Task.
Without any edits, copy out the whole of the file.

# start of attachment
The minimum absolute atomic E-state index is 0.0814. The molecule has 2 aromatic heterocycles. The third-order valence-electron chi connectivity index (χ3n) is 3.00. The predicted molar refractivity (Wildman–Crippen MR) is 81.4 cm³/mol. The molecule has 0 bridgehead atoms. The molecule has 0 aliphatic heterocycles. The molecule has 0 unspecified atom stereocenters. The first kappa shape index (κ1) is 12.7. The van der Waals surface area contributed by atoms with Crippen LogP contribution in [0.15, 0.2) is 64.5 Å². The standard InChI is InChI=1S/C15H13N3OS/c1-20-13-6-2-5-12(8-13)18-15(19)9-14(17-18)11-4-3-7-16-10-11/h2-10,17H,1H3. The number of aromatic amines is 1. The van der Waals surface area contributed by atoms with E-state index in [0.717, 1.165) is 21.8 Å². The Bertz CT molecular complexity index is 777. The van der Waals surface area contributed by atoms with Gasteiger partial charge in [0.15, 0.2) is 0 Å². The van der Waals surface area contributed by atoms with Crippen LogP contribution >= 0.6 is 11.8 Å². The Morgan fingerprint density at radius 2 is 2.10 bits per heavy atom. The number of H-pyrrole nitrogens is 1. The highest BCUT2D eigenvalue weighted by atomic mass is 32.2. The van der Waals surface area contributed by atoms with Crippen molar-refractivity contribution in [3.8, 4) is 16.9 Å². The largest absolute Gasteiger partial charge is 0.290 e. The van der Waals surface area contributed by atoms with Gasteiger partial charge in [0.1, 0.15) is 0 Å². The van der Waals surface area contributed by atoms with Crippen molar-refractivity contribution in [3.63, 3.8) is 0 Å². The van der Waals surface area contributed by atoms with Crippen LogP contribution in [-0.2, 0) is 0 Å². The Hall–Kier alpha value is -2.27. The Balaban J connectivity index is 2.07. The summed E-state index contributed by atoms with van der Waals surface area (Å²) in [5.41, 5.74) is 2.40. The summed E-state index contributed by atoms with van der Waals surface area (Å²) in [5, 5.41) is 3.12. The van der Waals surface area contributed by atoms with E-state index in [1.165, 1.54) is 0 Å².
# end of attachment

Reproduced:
The minimum absolute atomic E-state index is 0.0814. The molecule has 2 aromatic heterocycles. The third-order valence-electron chi connectivity index (χ3n) is 3.00. The predicted molar refractivity (Wildman–Crippen MR) is 81.4 cm³/mol. The molecule has 0 bridgehead atoms. The molecule has 0 aliphatic heterocycles. The molecule has 0 unspecified atom stereocenters. The first kappa shape index (κ1) is 12.7. The van der Waals surface area contributed by atoms with Crippen LogP contribution in [0.15, 0.2) is 64.5 Å². The standard InChI is InChI=1S/C15H13N3OS/c1-20-13-6-2-5-12(8-13)18-15(19)9-14(17-18)11-4-3-7-16-10-11/h2-10,17H,1H3. The number of aromatic amines is 1. The van der Waals surface area contributed by atoms with E-state index in [0.717, 1.165) is 21.8 Å². The Bertz CT molecular complexity index is 777. The van der Waals surface area contributed by atoms with Gasteiger partial charge in [0.15, 0.2) is 0 Å². The van der Waals surface area contributed by atoms with Crippen LogP contribution >= 0.6 is 11.8 Å². The Morgan fingerprint density at radius 2 is 2.10 bits per heavy atom. The number of H-pyrrole nitrogens is 1. The highest BCUT2D eigenvalue weighted by atomic mass is 32.2. The van der Waals surface area contributed by atoms with Crippen molar-refractivity contribution in [3.8, 4) is 16.9 Å². The largest absolute Gasteiger partial charge is 0.290 e. The van der Waals surface area contributed by atoms with Gasteiger partial charge in [0.1, 0.15) is 0 Å². The van der Waals surface area contributed by atoms with Crippen molar-refractivity contribution in [3.63, 3.8) is 0 Å². The van der Waals surface area contributed by atoms with Crippen LogP contribution in [-0.2, 0) is 0 Å². The Hall–Kier alpha value is -2.27. The Balaban J connectivity index is 2.07. The summed E-state index contributed by atoms with van der Waals surface area (Å²) in [5.41, 5.74) is 2.40. The summed E-state index contributed by atoms with van der Waals surface area (Å²) in [5, 5.41) is 3.12. The van der Waals surface area contributed by atoms with E-state index in [1.165, 1.54) is 0 Å².